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MassDevelopment

West Suburban YMCA lands $12M for second location


April 15, 2022 : Boston Business Journal, by Grant Welker


Newton’s West Suburban YMCA has a history that dates 145 years, but it’s rarely embarked on such a pivotal moment as it has today.

Its current building, next to the Massachusetts Turnpike, opened in 1914. But it's become too cramped, and the organization has found a new location for a second facility for the first time. By September, a former Boston Sports Club at 135 Wells Ave. is due to open with what will eventually be 61,000 square feet of space.

"We knew that this was a once-in-a-lifetime opportunity,” president and CEO Jack Fucci said in an interview Thursday, as MassDevelopment announced a nearly $12 million tax-exempt bond it will issue to help the Y buy and renovate the new space.

The West Suburban Y has also landed a $3 million gift from an anonymous donor — the largest in its history — and will embark on a $6 million fundraising campaign to help it repay much of the rest of the cost of the new site.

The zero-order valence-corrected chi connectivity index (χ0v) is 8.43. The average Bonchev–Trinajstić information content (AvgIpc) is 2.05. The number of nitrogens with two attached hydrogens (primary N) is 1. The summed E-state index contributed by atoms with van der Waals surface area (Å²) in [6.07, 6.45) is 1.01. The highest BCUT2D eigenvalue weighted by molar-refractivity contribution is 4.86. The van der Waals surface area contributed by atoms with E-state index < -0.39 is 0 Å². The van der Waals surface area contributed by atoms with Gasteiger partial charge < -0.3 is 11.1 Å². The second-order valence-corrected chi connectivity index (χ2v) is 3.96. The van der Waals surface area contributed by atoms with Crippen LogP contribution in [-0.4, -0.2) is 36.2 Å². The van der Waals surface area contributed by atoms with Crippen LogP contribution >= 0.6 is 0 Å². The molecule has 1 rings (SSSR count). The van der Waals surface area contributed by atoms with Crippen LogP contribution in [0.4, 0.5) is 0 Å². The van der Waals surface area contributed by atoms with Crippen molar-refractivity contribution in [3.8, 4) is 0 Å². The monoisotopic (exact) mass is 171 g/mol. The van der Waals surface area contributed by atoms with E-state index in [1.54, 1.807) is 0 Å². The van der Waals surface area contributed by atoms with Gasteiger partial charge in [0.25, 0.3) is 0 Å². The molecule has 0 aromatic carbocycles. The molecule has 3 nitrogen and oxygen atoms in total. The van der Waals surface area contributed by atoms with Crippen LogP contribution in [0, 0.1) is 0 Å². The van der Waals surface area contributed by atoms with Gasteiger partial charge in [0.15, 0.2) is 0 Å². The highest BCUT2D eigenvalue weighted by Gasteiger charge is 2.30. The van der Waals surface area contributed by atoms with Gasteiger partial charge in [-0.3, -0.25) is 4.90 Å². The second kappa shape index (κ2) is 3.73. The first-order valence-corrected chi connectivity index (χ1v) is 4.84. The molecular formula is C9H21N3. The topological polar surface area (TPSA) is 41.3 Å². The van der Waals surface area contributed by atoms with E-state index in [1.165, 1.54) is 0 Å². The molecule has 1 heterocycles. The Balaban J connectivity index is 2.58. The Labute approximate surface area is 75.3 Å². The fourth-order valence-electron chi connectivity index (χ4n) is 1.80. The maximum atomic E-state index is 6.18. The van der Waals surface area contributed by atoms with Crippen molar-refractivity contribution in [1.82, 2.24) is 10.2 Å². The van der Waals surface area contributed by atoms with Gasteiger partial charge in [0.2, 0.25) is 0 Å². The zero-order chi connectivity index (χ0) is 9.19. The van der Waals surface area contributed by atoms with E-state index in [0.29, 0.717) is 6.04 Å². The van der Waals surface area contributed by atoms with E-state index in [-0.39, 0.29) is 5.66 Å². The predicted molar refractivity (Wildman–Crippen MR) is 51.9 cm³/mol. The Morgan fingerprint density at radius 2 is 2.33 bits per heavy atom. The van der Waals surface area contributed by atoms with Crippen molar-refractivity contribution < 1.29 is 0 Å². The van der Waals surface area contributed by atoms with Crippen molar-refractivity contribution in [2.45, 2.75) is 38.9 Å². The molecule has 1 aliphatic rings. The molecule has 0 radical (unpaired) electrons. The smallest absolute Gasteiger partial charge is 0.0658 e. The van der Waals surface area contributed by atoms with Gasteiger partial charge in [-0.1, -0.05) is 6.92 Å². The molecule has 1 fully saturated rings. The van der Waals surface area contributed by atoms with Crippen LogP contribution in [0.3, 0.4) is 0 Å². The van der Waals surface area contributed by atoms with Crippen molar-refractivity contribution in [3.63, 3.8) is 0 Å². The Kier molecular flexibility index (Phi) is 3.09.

The Y's leaders have long known it needs more space, Fucci said, and that the southern end of the city wasn't being well-served. So when the former Boston Sports Club site became available, the nonprofit, which serves Belmont, Newton, Watertown, Wellesley and Weston, jumped at the opportunity.

"We took a tour, and it was as if we were walking into a premade YMCA,” Fucci said.

From a check-in area to a walking track to a pool and fitness space, the club had virtually everything a YMCA would need. Only minor renovations would be needed, including making indoor tennis courts into basketball courts.

The Y is expecting to add 100 new employees at the Wells Ave. location, as well as 2,000 to 2,500 new members within a two years from opening.
The Newton club had 8,000 members from 4,500 households before the pandemic hit, but lost about 2,000 households in early 2020, Fucci said. However, when the Y had to close early in the pandemic because it wasn’t considered an essential business, about 1,000 members converted their memberships to donations to help out. In the end, the nonprofit didn’t lay off any workers.

In a short time, Fucci said, the Y was able to help provide tens of thousands of meals with the Newton Food Pantry and open up for remote school help for students otherwise learning from home.

"It allowed us to show that the Y is about the people and not the place,” Fucci said.

Today, the West Suburban Y is back up to 86% of its pre-pandemic membership levels.

The 276 Church St. location, which also includes 28 single-occupancy housing units for formerly homeless men, will remain open. Only one major renovation has been made to the space since its opening, Fucci said: a new gymnasium and pool about two decades ago.

"In the last few decades,” he said, “we've been bursting at the seams at this location."